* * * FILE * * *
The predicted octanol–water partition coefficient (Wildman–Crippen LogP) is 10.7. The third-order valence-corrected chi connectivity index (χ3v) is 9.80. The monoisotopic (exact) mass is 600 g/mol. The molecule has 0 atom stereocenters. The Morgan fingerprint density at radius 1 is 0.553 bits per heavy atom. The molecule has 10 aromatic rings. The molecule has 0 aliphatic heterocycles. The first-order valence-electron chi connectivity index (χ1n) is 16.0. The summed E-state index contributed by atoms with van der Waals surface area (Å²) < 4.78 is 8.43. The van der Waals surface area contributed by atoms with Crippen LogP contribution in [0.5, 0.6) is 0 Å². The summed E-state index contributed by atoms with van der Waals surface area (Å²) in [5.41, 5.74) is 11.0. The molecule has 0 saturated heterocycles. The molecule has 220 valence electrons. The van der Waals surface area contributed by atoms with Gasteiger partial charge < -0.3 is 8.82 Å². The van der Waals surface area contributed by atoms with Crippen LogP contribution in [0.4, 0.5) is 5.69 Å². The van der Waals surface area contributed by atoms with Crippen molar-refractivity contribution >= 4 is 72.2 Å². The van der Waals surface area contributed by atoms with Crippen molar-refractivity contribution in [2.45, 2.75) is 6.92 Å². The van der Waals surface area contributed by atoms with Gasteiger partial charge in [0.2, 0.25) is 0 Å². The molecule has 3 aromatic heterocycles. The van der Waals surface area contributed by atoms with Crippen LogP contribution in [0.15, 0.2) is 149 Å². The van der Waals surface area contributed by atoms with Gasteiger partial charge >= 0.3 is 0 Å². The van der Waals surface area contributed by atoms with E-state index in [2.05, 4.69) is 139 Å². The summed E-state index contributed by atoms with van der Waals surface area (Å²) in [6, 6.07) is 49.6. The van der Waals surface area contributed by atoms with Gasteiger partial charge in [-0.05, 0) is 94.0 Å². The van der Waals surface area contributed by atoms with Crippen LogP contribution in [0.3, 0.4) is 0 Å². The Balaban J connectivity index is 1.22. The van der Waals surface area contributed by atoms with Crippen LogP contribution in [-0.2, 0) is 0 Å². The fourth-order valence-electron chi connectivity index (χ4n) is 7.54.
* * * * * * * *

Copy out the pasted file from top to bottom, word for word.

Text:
The predicted octanol–water partition coefficient (Wildman–Crippen LogP) is 10.7. The third-order valence-corrected chi connectivity index (χ3v) is 9.80. The monoisotopic (exact) mass is 600 g/mol. The molecule has 0 atom stereocenters. The Morgan fingerprint density at radius 1 is 0.553 bits per heavy atom. The molecule has 10 aromatic rings. The molecule has 0 aliphatic heterocycles. The first-order valence-electron chi connectivity index (χ1n) is 16.0. The summed E-state index contributed by atoms with van der Waals surface area (Å²) < 4.78 is 8.43. The van der Waals surface area contributed by atoms with Crippen LogP contribution in [0.5, 0.6) is 0 Å². The summed E-state index contributed by atoms with van der Waals surface area (Å²) in [5.41, 5.74) is 11.0. The molecule has 0 saturated heterocycles. The molecule has 220 valence electrons. The van der Waals surface area contributed by atoms with Gasteiger partial charge < -0.3 is 8.82 Å². The van der Waals surface area contributed by atoms with Crippen LogP contribution in [0.4, 0.5) is 5.69 Å². The van der Waals surface area contributed by atoms with Crippen molar-refractivity contribution >= 4 is 72.2 Å². The van der Waals surface area contributed by atoms with Crippen molar-refractivity contribution in [2.45, 2.75) is 6.92 Å². The van der Waals surface area contributed by atoms with Gasteiger partial charge in [0.2, 0.25) is 0 Å². The molecule has 3 aromatic heterocycles. The van der Waals surface area contributed by atoms with Crippen LogP contribution in [0.15, 0.2) is 149 Å². The van der Waals surface area contributed by atoms with Gasteiger partial charge >= 0.3 is 0 Å². The van der Waals surface area contributed by atoms with E-state index in [2.05, 4.69) is 139 Å². The summed E-state index contributed by atoms with van der Waals surface area (Å²) in [6, 6.07) is 49.6. The van der Waals surface area contributed by atoms with Gasteiger partial charge in [-0.05, 0) is 94.0 Å². The van der Waals surface area contributed by atoms with Crippen LogP contribution in [0.3, 0.4) is 0 Å². The Balaban J connectivity index is 1.22. The van der Waals surface area contributed by atoms with Crippen LogP contribution in [-0.2, 0) is 0 Å². The fourth-order valence-electron chi connectivity index (χ4n) is 7.54.